- New school reopening guidelines released Friday by the Centers for Disease Control and Prevention have schools questioning whether sports should resume, especially indoors, NPR reports. The guidelines suggest in areas with high coronavirus transmission rates, athletic events should only take place if they can be done outdoors and with a physical distance of 6 feet or more.
- A recent report from CDC examined virus spread following two wrestling tournaments held in Florida in early December where one attendee later tested positive for COVID-19, finding that 38 of 54 attendees tested were confirmed positive — a 70% rate. Guidance from the American Academy of Pediatrics also particularly recommends against mask wearing for competitive cheerleading, gymnastics, wrestling and water sports.
- Despite guidelines, different jurisdictions have different rules: For example, Louisiana had both fall and winter sports, as did Pittsburgh, with an interruption in December and January. A #LetThemPlay hashtag has also been circulating, urging state and local governments to allow students to return to sports.
Despite many schools remaining closed for in-person learning, there is a growing push to get students back into sports. The issue is particularly important for juniors and seniors who are seeking scholarships. The rules around whether to allow athletics to resume, be they indoor or out, vary greatly by region.
Many are making determinations based on COVID-19 transmission rates. In Washington state, for example, students only recently were allowed to compete. Some states, however, have less stringent rules in place and have left their sports schedules intact, leading many aspiring athletes to relocate.
The issue gets more complicated in California, where the California Interscholastic Federation updated a bylaw that now forbids student athletes from participating in both school and club sports at the same time. This is due to the idea that athletes and coaches should be in only one "cohort" so as not to further the spread of the virus if one becomes infected.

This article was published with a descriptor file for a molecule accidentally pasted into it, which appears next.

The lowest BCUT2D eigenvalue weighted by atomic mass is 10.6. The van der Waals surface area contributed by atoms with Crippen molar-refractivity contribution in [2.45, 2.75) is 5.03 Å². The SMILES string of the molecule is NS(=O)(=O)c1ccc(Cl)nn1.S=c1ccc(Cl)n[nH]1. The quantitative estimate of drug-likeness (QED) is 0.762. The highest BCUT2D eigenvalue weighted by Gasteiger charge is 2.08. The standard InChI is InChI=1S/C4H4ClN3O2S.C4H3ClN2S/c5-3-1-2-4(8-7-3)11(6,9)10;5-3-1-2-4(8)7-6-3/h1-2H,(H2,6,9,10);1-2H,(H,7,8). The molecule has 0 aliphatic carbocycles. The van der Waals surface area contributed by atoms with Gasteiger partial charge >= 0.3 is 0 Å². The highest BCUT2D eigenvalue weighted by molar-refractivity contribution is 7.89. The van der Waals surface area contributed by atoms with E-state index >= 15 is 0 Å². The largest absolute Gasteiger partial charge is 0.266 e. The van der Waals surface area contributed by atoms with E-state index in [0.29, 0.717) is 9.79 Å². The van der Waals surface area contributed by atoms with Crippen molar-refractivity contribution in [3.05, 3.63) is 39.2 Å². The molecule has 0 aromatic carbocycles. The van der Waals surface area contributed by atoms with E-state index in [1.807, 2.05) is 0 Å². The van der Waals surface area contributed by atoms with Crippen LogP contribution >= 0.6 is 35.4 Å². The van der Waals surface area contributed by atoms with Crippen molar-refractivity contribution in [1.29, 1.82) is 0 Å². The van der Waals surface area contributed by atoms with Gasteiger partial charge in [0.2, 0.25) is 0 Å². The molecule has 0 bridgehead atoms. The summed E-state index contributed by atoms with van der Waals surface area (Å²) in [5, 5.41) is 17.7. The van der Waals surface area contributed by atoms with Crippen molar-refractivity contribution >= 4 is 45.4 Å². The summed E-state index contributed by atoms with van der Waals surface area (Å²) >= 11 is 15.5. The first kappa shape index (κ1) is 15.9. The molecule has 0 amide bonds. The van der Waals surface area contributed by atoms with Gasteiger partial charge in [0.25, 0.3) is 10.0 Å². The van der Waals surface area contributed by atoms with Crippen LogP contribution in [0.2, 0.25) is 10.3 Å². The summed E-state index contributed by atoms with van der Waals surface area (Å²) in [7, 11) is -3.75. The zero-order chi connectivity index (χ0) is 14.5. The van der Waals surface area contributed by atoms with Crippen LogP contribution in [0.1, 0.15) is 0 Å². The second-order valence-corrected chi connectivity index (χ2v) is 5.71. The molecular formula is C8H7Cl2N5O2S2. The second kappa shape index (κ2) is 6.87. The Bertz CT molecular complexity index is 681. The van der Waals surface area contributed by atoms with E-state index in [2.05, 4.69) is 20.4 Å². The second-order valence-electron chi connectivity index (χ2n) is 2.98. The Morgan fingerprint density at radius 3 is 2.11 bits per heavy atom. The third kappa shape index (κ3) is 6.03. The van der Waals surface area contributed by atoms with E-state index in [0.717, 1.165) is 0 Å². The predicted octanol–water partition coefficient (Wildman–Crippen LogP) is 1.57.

To make the most of a difficult situation, college recruiters and coaches are working to connect kids to opportunities even without a season. A survey from Next College Student Athlete finds most colleges are still recruiting even though they’ve suspended in-person recruitment.
Virtual communication has become a key way to connect — be it by video, text message or email. Some students are using footage from home practice, rather than game situations. The NCSA also reports online recruiting profiles have increased by 17%. Recruitment is becoming more flexible, as well. Some students may be granted a fifth year in college if they have to miss a year due to COVID-19 safety protocols.
As case numbers fall, many states are allowing students to return to competitive sports. Guidelines, however, remain a work-in-progress. The National Federation of State High School Associations released new information earlier this month that classifies non-contact outdoor sports as showing the lowest risk of transmission. Participants in other outdoor sports showed lower rates of infection than indoor sports, and the use of face masks for indoor sports have about the same transmission rates as those seen in outdoor sports.